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Last updated: 08 Nov, 2016  

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Bikky Khosla | 08 Nov, 2016
British Prime Minister Theresa May is currently in India on a three-day visit. After taking office, it is her maiden bilateral trade visit outside the European Union (EU) that stands out in significance given that the post-Brexit Britain needs trade with India more than ever. During Prime Minister Narendra Modi's visit to London in November 2015, the two countries signed deals worth 9 billion pounds and now his British counterpart's visit is being touted as an opportunity to open the way to dramatically enhance India-UK bilateral trade.

India and UK already share a robust trade relation. Merchandise trade between the two countries stood at US$ 14 billion in 2015-16.  They are the third-largest investors in each others countries. Today, Indian companies own some of Britain's best-known brands, creating thousands of new jobs in the country while the latter is perhaps the only country that has a dedicated minister to look only after India-UK bilateral trade. And now it is widely expected that in coming days we can take this mutually beneficial relation to a new height.

But not all is well with the ties, particularly over visa rules. Ahead of  May’s trade-promoting visit, Britain had last week announced changes to immigration rules, including higher salary thresholds, which would affect Indian professionals and IT companies. Indian IT workers account for nearly 90 percent of UK visas granted under the ICT route and the new rules are intended to reduce dependence of British companies on professionals from India and other non-EU countries. Needless to say, these new norms are unfortunate, considering the fact that India is Britain's second-largest international job creator.

I think it is an opportune time for India and Britain even to look for enhanced trade cooperation through a free trade agreement, but it must be kept in mind that negotiations for such a comprehensive deal must be based on the objective of creating a win-win situation, so that one side gains in the areas where it gets more access while loses out where the other side gains more access. Striking the right balance will be the key to moving forward and as long as Britain shows reluctance to welcome talented Indian professionals, it will not be possible.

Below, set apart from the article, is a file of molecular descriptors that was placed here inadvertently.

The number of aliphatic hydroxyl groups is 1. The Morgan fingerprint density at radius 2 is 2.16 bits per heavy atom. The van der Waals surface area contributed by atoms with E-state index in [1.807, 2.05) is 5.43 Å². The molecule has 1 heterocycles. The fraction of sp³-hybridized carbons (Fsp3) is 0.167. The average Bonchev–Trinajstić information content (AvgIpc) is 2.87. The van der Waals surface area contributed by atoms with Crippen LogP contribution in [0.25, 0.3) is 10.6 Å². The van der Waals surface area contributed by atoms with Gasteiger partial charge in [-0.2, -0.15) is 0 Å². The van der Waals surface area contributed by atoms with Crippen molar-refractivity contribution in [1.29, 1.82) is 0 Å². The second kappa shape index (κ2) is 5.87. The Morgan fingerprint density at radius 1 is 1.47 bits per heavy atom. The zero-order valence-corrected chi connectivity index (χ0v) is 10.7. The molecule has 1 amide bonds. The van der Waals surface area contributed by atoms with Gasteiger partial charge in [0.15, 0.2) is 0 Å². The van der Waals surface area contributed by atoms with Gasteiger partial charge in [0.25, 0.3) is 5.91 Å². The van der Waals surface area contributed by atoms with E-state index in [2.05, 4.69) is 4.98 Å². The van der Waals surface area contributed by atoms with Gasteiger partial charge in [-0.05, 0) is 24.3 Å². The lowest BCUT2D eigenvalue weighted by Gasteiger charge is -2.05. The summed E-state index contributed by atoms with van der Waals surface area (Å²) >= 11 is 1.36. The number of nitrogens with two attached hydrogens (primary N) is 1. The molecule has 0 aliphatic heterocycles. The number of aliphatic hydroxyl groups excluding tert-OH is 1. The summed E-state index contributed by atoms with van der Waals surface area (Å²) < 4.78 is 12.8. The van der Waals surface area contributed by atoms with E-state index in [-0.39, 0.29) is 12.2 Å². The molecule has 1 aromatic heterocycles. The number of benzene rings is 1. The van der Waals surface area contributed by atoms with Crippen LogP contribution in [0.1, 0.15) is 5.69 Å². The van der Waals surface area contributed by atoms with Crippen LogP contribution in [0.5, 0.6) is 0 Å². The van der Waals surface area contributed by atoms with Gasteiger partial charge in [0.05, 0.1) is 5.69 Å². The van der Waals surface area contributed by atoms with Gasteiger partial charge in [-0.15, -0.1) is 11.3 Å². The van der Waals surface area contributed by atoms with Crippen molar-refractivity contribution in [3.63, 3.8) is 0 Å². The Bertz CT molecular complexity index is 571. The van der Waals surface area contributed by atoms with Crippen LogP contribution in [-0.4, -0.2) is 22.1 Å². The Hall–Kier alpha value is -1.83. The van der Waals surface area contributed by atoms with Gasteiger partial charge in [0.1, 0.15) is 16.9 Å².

I invite your opinions.
 
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May
Marcus Christo | Wed Nov 9 21:19:59 2016
she is so right wing and want's to be in control. This lady will take what she can with out giving much back. When it cones to UK Immigration she wants it all her own way and with the crazy Foreign Minister Boris Johnson there will be little hope, until we have political change here in the UK.


UK Immigration
Mohamed Saleem Zackria | Wed Nov 9 03:20:33 2016
Actually the UK Immigration policy is favourable for genuine applications which is not tagged by unnecessary agents. Indians who are genuine visitors should apply on line directly with required documents are considered and respected. I still feel that the Indian government should encourage Indian students to complete a part of the final education curriculum in UK to know and adapt the knowledge gained.


Approach Makes no Sense to Indian Businesses
Nikhil Kapoor | Tue Nov 8 21:22:14 2016
Theresa May makes no sense with the speech she has given earlier. She has nothing to offer to Indian Businessman, other than a quick checkout at the airport. This is very unusual for a Prime Minister to come without any preparation. I think she is still in Ministerial Environment of Immigration Dept. She doesn't realize she is prime minister and she should be promising more rather that sticking to immigration. Lets hope some surprises happen to make it a good deal, otherwise it is no good deal for Indian Businesses.


 
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